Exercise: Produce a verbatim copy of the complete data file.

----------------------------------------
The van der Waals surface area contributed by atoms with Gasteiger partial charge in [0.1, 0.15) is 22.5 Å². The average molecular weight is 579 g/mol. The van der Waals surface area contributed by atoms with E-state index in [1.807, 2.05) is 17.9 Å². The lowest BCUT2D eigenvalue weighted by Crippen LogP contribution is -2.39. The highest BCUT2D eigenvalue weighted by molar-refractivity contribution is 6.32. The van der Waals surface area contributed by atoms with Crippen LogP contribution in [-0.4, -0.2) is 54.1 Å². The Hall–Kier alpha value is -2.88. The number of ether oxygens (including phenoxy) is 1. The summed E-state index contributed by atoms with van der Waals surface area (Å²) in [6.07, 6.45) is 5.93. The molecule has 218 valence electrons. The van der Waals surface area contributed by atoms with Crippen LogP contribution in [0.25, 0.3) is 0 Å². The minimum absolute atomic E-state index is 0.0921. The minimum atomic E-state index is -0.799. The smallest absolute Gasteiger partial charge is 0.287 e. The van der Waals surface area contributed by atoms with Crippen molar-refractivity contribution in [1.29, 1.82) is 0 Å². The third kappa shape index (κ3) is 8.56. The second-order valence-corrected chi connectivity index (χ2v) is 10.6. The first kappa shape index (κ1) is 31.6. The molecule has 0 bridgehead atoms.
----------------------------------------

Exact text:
The van der Waals surface area contributed by atoms with Gasteiger partial charge in [0.1, 0.15) is 22.5 Å². The average molecular weight is 579 g/mol. The van der Waals surface area contributed by atoms with E-state index in [1.807, 2.05) is 17.9 Å². The lowest BCUT2D eigenvalue weighted by Crippen LogP contribution is -2.39. The highest BCUT2D eigenvalue weighted by molar-refractivity contribution is 6.32. The van der Waals surface area contributed by atoms with Crippen LogP contribution in [-0.4, -0.2) is 54.1 Å². The Hall–Kier alpha value is -2.88. The number of ether oxygens (including phenoxy) is 1. The summed E-state index contributed by atoms with van der Waals surface area (Å²) in [6.07, 6.45) is 5.93. The molecule has 218 valence electrons. The van der Waals surface area contributed by atoms with Crippen LogP contribution in [0.25, 0.3) is 0 Å². The minimum absolute atomic E-state index is 0.0921. The minimum atomic E-state index is -0.799. The smallest absolute Gasteiger partial charge is 0.287 e. The van der Waals surface area contributed by atoms with Crippen molar-refractivity contribution in [1.29, 1.82) is 0 Å². The third kappa shape index (κ3) is 8.56. The second-order valence-corrected chi connectivity index (χ2v) is 10.6. The first kappa shape index (κ1) is 31.6. The molecule has 0 bridgehead atoms.